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Venice is often criticized for its shortage of toilet facilities.
To some extent, the criticism is justified--after all, the city welcomes an estimated 12,000,000 tourists a year, yet it has only a handful of public WCs scattered around the half-dozen sestieri, or districts, that make up the historic center.
It doesn't take a plumber to realize that the existing facilities are going to be overwhelmed when 100,000 tourists show up with their water bottles on a typical summer day.
One could argue that building enough toilets for the masses would require destroying many of the buildings and monuments that tourists come to see.
Large-scale deployment of lavatories would also displace even more Venetians than the 1,200 who already flee to the cheaper, less crowded mainland in a typical year (maybe in search of a place to pee).
If it's any consolation, the city has promised to build more public restrooms as part of a major effort to improve tourist facilities. The city recently doubled the prices of using public WCs in what critics have called a "toilet tax" on visitors and residents.
Here's how to make the best of a poor situation:
See the listings below.
és, use the loo before you leave.Use your hotel bathroom before you start the day's sightseeing. During a museum visit, look for the restroom. At better restaurants and caf
which often have turnstiles at the
Public WCs of AMAV, the Venice sanitation authority, charge a mind-boggling
unless you have the VeneziaUnica tourist pass.
Larger museums (such as the Doge's Palace) have attended restrooms with posted fees. In other museums and galleries, toilets are often free.
"Signori" means "men," and "Signore" means "women." Fortunately, many restroom signs use icons instead of text.
Some museums don't have separate restrooms for men and women. Instead,
an attendant directs you to the next vacant toilet stall, or--in some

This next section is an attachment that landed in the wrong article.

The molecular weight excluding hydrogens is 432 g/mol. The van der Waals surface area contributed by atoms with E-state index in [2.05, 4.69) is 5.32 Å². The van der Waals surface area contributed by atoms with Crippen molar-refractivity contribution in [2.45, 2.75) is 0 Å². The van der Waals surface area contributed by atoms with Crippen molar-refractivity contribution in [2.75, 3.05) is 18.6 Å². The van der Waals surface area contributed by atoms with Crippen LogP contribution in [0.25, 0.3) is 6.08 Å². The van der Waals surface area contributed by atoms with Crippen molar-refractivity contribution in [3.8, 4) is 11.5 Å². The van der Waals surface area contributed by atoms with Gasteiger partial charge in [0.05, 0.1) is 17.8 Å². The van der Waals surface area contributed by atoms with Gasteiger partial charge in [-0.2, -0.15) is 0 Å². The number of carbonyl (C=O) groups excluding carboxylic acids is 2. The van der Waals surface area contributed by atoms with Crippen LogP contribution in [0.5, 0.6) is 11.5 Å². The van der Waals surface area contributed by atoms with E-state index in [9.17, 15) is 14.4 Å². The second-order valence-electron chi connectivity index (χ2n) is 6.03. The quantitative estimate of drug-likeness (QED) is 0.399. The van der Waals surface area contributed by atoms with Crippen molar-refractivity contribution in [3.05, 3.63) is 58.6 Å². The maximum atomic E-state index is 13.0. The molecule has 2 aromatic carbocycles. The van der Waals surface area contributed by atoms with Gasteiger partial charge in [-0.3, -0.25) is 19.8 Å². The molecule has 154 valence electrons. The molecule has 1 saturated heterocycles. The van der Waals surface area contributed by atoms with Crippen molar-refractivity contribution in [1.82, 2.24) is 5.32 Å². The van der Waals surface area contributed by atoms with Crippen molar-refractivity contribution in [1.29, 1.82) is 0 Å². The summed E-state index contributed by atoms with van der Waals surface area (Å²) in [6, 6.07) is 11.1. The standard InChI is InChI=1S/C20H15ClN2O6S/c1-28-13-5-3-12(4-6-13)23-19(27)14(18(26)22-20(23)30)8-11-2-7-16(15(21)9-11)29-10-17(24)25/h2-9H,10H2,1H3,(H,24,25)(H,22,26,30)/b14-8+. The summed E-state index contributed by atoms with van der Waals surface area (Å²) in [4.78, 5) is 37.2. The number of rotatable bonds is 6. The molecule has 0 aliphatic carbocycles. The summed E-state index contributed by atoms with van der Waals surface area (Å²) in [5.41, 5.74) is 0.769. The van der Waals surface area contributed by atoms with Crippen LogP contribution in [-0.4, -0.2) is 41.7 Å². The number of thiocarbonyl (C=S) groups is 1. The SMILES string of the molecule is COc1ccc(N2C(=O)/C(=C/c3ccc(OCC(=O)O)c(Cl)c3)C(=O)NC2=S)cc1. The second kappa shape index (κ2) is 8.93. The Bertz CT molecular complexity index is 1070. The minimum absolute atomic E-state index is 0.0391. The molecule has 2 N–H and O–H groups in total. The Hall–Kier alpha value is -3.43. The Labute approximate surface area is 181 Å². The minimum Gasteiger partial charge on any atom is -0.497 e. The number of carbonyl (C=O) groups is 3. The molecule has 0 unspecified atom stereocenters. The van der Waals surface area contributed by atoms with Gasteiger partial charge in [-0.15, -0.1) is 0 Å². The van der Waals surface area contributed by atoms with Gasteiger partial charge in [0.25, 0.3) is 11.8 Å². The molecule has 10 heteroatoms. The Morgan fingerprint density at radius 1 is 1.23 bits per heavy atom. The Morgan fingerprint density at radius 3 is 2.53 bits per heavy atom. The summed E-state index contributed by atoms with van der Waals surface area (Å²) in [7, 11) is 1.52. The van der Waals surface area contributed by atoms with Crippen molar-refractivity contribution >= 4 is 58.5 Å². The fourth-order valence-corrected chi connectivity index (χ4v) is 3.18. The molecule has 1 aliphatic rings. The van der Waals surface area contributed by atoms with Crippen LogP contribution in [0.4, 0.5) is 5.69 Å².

cases--banks of men's and women's toilets face a common row of washbasins.
This needn't be cause for embarrassment; unisex restrooms normally don't have urinals, and toilet stalls are enclosed from floor to ceiling, with solid walls and doors.
Locations of public toilets
Venice's public WCs are normally open during the day and early evening; hours vary with the day and season. See the official map, or install one of these apps if you have a smartphone:
Here are some of the most popular toilets in the city:
Calle Large dell' Ascensione, which is just beyond the narrow end of the Piazza San Marco. Go through the archway from the square, turn right, and look for the WCs (which are down a short alley off the left side of the pedestrian street.)
Giardini ex reali San Marco. This lavatory is on the waterfront, next to the tourist office by the small park just to the west of the Doge's Palace and the Piazzetta.
Accademia, at the foot of the Accademia Bridge on the Dorsuduro side of the Grand Canal (near the Accademia vaporetto stop).
Santa Lucia Railroad Station. See the toilets page of our station article for directions and a photo. (Biffy bargain alert: When we last checked in November, 2012, the station was charging 80 cents to use its WCs, compared to €1,50 at the city's public toilets.)
Piazzale Roma, where airport buses and municipal buses arrive in Venice.
The Tronchetto parking island, if you're arriving or departing by car or tour bus.
Venice, Mestre, and Murano have a few department stores and shopping centers with public toilets for customers. (In Venice's historic center, look for free WCs in Coin and the Fondaco dei Tedeschi, both on the San Marco side of the Rialto Bridge.)
If you're in Dorsoduro, head for Ca' Rezzonico near the Ca' Rezzonico vaporetto stop and use the impeccably maintained toilets in the lobby. The restrooms are free, even if you don't visit the museum upstairs, and they're located next to the gift shop and the cloakroom on the ground floor. (While you're at it, buy a ticket to enjoy this museum of 17th Century Venice in a restored palazzo.)
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